He was bigger, bumpier, more brightly colored, and that white, crumpled, cellophane-like thing was sticking to his rear end. Well, not only do butterfly caterpillars metamorphose into pupa, which metamorphose into adult butterflies, but also caterpillars go through spurts of growth, each time shedding their old "skins." Each ever-larger stage between shedded skins is known as an instar. Clearly, our little friend had just grown into a newer, bigger instar. And he didn't seem to be comfortable with the idea. From time to time he'd jerk violently, and didn't move at all for the rest of the day. However, he still could stick out his osmeteria, at least slightly, as shown at http://www.backyardnature.net/n/15/151227of.jpg.

In that picture, notice the brownish, semitransparent item below the head. That's the old covering of his compound eyes. Notice that the old covering is smaller than the compound eyes he has now. A closer look at this is given at http://www.backyardnature.net/n/15/151227og.jpg.

As of this writing the caterpillar still is there, over a week after first turning up, and now he's entered yet another instar, becoming darker and grayer, more ridged and wrinkled, and developing some extraordinary bluish hues only noticeable up close, as shown at http://www.backyardnature.net/n/15/151227oh.jpg.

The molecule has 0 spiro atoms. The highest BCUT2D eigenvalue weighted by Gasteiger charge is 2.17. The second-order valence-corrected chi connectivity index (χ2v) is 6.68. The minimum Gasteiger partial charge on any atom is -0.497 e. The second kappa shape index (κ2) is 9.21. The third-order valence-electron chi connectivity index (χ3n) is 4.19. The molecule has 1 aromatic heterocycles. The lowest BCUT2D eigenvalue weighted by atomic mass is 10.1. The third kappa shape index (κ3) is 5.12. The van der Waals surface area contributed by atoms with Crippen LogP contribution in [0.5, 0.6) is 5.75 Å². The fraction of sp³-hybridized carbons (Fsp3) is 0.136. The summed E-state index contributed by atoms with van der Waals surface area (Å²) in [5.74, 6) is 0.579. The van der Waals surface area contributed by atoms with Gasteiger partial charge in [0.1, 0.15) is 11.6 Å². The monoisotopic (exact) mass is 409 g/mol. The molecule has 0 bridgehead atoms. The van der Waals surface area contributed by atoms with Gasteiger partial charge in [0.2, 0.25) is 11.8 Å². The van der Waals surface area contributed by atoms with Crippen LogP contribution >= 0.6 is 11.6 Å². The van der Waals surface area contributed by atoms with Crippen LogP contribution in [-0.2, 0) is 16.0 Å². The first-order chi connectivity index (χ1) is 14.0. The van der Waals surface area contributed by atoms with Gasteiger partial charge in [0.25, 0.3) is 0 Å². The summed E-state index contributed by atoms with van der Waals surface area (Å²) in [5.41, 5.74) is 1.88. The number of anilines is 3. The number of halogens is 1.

So, our caterpillar has really put on a show for us, but was he really an Orange Dog? In reviewing our Orange Dog Page I was reminded that there are two closely related swallowtail species in our area producing very similar caterpillars, of which one was our earlier identified Orange Dog. Back then I also wrote, "...an expert Bea double-checked with in the US thinks that Thoas butterfly caterpillars probably feed on members of the Black Pepper Family, the Piperaceae, while Giant Swallowtail caterpillars feed on citrus... "

So, there you go. In 2011 we saw the Orange Dog larva of the Giant Swallowtail butterfly, exactly where he should have been, on an Orange Tree, which is a member of the Citrus Family. Now in 2015 we've seen the larva of the Thoas Swallowtail, PAPILIO THOAS, exactly where he belongs, on a member of the Black Pepper Family.

It's wonderful when things fall together like this.